Words Adorned

wordsadornedI’ve been listening to another new CD release by American choir The Crossing and their conductor Donald Nally.  It’s called Words Adorned and contains two cycles by contemporary Arab-American composers setting really beautiful 11th century Andalusian texts.

The first piece is by Kareem Roustom.  It’s titled Embroidered Verses; Songs on Andalusian Poetry.  The 24 voice choir is accompanied by the Al-Bustan Takht Ensemble (Hanna Khoury violin and music director, Wassim Odeh oud, Hicham Chami qanun, Kinan Abou-afach cello andHafez Kotain percussion).  The composition blends western and Arabic influences so there are complex harmonies, long meandering vocal lines and quarter tones combining to make something really very interesting.  The texts too are varied ranging from a boisterous drinking song to evocative nature poetry and a slightly sinister challenge to war.  I really enjoyed it.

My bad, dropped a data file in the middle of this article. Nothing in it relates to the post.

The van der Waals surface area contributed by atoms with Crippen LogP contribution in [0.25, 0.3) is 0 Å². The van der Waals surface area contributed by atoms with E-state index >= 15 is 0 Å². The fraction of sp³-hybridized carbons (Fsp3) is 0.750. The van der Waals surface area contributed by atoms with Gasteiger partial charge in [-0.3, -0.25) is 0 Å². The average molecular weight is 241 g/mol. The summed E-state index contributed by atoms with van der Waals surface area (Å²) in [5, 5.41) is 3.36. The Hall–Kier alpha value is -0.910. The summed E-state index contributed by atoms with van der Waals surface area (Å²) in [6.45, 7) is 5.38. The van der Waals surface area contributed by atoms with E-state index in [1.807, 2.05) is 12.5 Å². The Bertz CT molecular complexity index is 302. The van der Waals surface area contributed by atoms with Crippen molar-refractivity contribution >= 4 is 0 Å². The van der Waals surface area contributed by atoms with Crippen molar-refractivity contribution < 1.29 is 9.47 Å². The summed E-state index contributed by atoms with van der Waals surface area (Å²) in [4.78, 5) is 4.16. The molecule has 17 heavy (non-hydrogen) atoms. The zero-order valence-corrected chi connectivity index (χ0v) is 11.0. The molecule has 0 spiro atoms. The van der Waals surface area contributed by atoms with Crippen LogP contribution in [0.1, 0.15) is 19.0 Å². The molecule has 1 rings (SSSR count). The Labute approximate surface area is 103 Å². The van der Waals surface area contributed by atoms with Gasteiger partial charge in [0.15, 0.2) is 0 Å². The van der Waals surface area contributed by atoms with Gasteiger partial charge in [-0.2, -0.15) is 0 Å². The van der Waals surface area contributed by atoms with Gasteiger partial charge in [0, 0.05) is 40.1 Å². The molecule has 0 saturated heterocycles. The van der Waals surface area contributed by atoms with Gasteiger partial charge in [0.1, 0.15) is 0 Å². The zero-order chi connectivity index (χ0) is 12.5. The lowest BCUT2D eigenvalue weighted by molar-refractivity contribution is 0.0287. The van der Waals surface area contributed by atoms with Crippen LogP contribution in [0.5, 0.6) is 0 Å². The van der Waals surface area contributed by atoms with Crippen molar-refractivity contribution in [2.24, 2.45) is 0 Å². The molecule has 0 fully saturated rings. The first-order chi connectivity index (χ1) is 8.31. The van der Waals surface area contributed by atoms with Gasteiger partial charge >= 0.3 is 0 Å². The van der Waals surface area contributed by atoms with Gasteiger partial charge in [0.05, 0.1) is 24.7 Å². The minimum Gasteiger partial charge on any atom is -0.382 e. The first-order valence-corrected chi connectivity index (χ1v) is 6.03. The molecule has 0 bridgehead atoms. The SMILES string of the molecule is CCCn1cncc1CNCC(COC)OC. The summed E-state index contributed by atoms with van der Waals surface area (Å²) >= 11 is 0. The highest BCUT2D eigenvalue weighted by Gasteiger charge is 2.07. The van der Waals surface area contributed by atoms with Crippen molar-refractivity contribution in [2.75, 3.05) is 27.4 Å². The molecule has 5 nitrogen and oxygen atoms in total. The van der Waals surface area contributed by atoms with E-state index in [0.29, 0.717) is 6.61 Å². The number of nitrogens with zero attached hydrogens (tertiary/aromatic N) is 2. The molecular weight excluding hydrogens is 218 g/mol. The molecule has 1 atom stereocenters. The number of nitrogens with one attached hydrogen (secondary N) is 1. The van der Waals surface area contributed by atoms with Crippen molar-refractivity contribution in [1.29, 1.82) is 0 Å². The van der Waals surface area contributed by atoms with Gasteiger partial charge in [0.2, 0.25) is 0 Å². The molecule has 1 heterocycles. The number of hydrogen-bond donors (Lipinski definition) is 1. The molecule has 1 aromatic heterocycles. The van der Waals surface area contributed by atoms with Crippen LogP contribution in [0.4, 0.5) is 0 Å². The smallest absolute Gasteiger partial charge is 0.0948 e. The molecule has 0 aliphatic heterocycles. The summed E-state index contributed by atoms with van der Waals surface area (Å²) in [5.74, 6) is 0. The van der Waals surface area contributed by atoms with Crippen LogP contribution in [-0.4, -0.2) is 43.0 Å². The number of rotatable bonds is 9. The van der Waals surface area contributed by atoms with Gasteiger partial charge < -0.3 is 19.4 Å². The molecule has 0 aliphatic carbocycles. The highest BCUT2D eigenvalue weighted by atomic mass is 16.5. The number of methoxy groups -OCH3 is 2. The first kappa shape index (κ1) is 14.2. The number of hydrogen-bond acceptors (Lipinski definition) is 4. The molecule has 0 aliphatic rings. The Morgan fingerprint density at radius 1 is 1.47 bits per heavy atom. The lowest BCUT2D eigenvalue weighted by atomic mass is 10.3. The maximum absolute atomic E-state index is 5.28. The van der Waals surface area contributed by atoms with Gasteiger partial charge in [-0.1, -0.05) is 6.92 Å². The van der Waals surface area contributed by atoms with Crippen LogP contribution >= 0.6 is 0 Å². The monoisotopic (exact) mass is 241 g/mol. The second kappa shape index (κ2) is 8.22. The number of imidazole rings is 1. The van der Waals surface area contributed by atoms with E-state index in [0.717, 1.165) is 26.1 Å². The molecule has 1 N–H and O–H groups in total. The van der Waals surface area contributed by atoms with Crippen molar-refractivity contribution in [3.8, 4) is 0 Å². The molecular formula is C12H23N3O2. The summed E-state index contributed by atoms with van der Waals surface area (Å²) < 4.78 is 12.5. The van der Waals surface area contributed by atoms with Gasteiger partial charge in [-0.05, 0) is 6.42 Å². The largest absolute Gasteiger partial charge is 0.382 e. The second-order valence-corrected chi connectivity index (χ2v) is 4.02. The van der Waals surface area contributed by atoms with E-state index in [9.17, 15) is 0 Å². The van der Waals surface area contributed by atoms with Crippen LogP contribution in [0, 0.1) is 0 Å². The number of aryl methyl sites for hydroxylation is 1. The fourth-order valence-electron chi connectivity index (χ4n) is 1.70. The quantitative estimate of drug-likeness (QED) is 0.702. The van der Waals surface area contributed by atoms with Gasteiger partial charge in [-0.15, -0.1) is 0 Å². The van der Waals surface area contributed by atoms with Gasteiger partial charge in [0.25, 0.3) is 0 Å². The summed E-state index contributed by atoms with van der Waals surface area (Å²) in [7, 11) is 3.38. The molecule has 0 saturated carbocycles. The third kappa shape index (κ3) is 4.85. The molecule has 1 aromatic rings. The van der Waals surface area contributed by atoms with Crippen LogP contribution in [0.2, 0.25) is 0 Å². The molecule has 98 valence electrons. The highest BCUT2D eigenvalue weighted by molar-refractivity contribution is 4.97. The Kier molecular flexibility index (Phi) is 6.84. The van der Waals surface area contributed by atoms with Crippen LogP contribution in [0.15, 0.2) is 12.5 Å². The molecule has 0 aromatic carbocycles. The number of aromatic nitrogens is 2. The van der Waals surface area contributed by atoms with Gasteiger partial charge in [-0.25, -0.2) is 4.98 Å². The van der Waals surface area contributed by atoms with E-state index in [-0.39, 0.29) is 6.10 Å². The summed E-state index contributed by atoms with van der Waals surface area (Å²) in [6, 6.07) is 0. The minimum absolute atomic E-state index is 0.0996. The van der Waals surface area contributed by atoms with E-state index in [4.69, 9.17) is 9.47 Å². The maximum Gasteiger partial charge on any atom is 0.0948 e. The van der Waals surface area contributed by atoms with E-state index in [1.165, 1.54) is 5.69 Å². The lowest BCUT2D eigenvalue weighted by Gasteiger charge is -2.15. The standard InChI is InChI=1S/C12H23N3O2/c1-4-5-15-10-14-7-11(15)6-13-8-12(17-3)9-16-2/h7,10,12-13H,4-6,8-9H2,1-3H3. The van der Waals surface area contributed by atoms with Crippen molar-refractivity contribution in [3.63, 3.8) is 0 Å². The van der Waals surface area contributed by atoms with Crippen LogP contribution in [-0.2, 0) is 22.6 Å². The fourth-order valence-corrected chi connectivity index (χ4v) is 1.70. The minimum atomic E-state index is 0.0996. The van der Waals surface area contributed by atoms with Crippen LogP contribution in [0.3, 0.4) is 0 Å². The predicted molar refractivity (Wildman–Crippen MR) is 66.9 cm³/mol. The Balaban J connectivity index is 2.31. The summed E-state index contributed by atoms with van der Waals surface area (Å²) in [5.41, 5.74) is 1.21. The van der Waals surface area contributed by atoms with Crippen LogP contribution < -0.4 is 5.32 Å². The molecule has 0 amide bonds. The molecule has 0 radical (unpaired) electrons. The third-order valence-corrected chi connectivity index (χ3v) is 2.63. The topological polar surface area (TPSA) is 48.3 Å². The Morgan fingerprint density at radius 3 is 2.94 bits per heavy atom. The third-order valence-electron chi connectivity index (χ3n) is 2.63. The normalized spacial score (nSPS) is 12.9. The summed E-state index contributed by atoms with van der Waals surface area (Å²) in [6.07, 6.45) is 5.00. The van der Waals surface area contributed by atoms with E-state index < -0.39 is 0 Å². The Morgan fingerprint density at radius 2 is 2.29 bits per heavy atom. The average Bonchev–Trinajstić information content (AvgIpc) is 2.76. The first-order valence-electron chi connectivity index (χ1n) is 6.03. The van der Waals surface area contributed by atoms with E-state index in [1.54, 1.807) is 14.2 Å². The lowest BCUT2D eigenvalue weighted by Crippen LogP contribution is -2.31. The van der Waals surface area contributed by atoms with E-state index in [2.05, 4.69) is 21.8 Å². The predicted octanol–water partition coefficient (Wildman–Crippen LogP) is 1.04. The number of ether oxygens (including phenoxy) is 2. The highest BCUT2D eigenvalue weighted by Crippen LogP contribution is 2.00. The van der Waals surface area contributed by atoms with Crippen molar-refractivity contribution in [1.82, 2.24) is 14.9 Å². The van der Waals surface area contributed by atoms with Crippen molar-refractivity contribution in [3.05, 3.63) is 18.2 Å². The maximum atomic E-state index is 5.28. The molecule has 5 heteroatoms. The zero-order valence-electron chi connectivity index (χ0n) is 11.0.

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A Native Hill

anativehillGavin Bryars’ A Native Hill is a setting of sections from Wendell Berry’s 1968 essay of that title.  It was written for, and recorded by, Philadelphia based choir The Crossing and their conductor Donald Nally.  The essay was written by Berry shortly after moving back to Kentucky to farm.  It deals mainly with how landscapes and the humans in them are shaped by each other in profound ways.  It’s very local and specific and reminded me in a curious sort of way of WG Hoskins’ The Making of the English Landscape that came out a few years before the Berry essay.

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